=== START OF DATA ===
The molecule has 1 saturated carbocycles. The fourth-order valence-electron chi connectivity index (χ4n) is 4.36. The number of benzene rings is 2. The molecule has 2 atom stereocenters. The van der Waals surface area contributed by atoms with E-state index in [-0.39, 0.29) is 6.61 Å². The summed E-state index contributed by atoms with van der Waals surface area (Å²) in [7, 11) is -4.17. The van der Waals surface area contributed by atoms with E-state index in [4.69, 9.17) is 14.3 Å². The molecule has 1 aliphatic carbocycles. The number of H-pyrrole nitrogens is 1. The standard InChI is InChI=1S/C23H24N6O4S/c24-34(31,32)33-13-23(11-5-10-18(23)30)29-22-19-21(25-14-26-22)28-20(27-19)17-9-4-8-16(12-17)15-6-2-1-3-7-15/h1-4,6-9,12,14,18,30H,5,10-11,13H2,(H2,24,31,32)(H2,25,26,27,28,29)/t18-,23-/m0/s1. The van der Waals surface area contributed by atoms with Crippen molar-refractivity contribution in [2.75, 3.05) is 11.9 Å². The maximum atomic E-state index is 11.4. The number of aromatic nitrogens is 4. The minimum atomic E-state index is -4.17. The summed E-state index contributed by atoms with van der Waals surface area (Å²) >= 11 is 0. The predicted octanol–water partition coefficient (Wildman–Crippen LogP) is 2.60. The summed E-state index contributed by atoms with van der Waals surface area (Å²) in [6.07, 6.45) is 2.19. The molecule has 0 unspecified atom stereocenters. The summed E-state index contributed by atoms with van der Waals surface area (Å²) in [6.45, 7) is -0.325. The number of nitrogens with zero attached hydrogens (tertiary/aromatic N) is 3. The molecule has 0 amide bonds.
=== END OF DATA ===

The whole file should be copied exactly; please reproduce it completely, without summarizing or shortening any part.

The molecule has 1 saturated carbocycles. The fourth-order valence-electron chi connectivity index (χ4n) is 4.36. The number of benzene rings is 2. The molecule has 2 atom stereocenters. The van der Waals surface area contributed by atoms with E-state index in [-0.39, 0.29) is 6.61 Å². The summed E-state index contributed by atoms with van der Waals surface area (Å²) in [7, 11) is -4.17. The van der Waals surface area contributed by atoms with E-state index in [4.69, 9.17) is 14.3 Å². The molecule has 1 aliphatic carbocycles. The number of H-pyrrole nitrogens is 1. The standard InChI is InChI=1S/C23H24N6O4S/c24-34(31,32)33-13-23(11-5-10-18(23)30)29-22-19-21(25-14-26-22)28-20(27-19)17-9-4-8-16(12-17)15-6-2-1-3-7-15/h1-4,6-9,12,14,18,30H,5,10-11,13H2,(H2,24,31,32)(H2,25,26,27,28,29)/t18-,23-/m0/s1. The van der Waals surface area contributed by atoms with Crippen molar-refractivity contribution in [2.75, 3.05) is 11.9 Å². The maximum atomic E-state index is 11.4. The number of aromatic nitrogens is 4. The minimum atomic E-state index is -4.17. The summed E-state index contributed by atoms with van der Waals surface area (Å²) >= 11 is 0. The predicted octanol–water partition coefficient (Wildman–Crippen LogP) is 2.60. The summed E-state index contributed by atoms with van der Waals surface area (Å²) in [6.07, 6.45) is 2.19. The molecule has 0 unspecified atom stereocenters. The summed E-state index contributed by atoms with van der Waals surface area (Å²) in [6.45, 7) is -0.325. The number of nitrogens with zero attached hydrogens (tertiary/aromatic N) is 3. The molecule has 0 amide bonds.